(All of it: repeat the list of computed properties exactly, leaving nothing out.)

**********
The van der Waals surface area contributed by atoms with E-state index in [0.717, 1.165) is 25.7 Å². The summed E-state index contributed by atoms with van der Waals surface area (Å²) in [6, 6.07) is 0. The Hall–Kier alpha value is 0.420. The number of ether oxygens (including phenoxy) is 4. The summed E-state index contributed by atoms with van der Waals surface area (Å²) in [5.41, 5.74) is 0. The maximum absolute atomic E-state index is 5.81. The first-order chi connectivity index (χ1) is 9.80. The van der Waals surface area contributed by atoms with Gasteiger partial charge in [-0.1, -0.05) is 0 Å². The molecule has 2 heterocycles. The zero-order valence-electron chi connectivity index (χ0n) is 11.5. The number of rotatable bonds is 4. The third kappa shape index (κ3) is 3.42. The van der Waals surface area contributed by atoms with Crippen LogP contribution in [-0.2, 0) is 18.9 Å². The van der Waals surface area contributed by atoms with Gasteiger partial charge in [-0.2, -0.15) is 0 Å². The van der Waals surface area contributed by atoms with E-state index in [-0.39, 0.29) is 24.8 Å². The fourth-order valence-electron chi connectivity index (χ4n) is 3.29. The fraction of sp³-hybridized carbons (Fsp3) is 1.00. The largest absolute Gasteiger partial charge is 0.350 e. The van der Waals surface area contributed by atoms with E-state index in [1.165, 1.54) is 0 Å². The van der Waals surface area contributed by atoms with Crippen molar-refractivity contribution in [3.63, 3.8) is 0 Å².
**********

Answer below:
The van der Waals surface area contributed by atoms with E-state index in [0.717, 1.165) is 25.7 Å². The summed E-state index contributed by atoms with van der Waals surface area (Å²) in [6, 6.07) is 0. The Hall–Kier alpha value is 0.420. The number of ether oxygens (including phenoxy) is 4. The summed E-state index contributed by atoms with van der Waals surface area (Å²) in [5.41, 5.74) is 0. The maximum absolute atomic E-state index is 5.81. The first-order chi connectivity index (χ1) is 9.80. The van der Waals surface area contributed by atoms with Gasteiger partial charge in [-0.1, -0.05) is 0 Å². The molecule has 2 heterocycles. The zero-order valence-electron chi connectivity index (χ0n) is 11.5. The number of rotatable bonds is 4. The third kappa shape index (κ3) is 3.42. The van der Waals surface area contributed by atoms with Crippen LogP contribution in [-0.2, 0) is 18.9 Å². The van der Waals surface area contributed by atoms with Gasteiger partial charge in [-0.2, -0.15) is 0 Å². The van der Waals surface area contributed by atoms with E-state index in [-0.39, 0.29) is 24.8 Å². The fourth-order valence-electron chi connectivity index (χ4n) is 3.29. The fraction of sp³-hybridized carbons (Fsp3) is 1.00. The largest absolute Gasteiger partial charge is 0.350 e. The van der Waals surface area contributed by atoms with E-state index in [1.165, 1.54) is 0 Å². The van der Waals surface area contributed by atoms with Crippen molar-refractivity contribution in [3.63, 3.8) is 0 Å².